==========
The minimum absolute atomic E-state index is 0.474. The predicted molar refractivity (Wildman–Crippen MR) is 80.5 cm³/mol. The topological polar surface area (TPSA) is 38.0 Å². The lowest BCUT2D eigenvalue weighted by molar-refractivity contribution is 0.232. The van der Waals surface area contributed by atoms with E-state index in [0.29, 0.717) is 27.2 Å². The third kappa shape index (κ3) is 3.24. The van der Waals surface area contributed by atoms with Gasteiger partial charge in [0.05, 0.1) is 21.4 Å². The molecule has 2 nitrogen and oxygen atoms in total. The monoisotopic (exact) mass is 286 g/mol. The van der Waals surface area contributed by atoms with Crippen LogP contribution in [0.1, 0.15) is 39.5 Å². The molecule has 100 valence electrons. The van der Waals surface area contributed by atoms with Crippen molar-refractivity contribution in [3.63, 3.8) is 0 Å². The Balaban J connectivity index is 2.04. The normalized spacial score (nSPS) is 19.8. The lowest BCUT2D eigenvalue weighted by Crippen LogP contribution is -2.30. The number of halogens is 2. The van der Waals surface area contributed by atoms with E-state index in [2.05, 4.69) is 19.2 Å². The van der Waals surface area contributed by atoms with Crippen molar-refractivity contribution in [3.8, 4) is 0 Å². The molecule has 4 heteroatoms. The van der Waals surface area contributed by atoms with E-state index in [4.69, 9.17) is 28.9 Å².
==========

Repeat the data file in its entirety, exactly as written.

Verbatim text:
The minimum absolute atomic E-state index is 0.474. The predicted molar refractivity (Wildman–Crippen MR) is 80.5 cm³/mol. The topological polar surface area (TPSA) is 38.0 Å². The lowest BCUT2D eigenvalue weighted by molar-refractivity contribution is 0.232. The van der Waals surface area contributed by atoms with E-state index in [0.29, 0.717) is 27.2 Å². The third kappa shape index (κ3) is 3.24. The van der Waals surface area contributed by atoms with Gasteiger partial charge in [0.05, 0.1) is 21.4 Å². The molecule has 2 nitrogen and oxygen atoms in total. The monoisotopic (exact) mass is 286 g/mol. The van der Waals surface area contributed by atoms with Crippen LogP contribution in [0.1, 0.15) is 39.5 Å². The molecule has 100 valence electrons. The van der Waals surface area contributed by atoms with Crippen molar-refractivity contribution in [3.63, 3.8) is 0 Å². The Balaban J connectivity index is 2.04. The normalized spacial score (nSPS) is 19.8. The lowest BCUT2D eigenvalue weighted by Crippen LogP contribution is -2.30. The number of halogens is 2. The van der Waals surface area contributed by atoms with E-state index in [2.05, 4.69) is 19.2 Å². The van der Waals surface area contributed by atoms with Crippen molar-refractivity contribution in [3.8, 4) is 0 Å². The molecule has 4 heteroatoms. The van der Waals surface area contributed by atoms with E-state index in [4.69, 9.17) is 28.9 Å².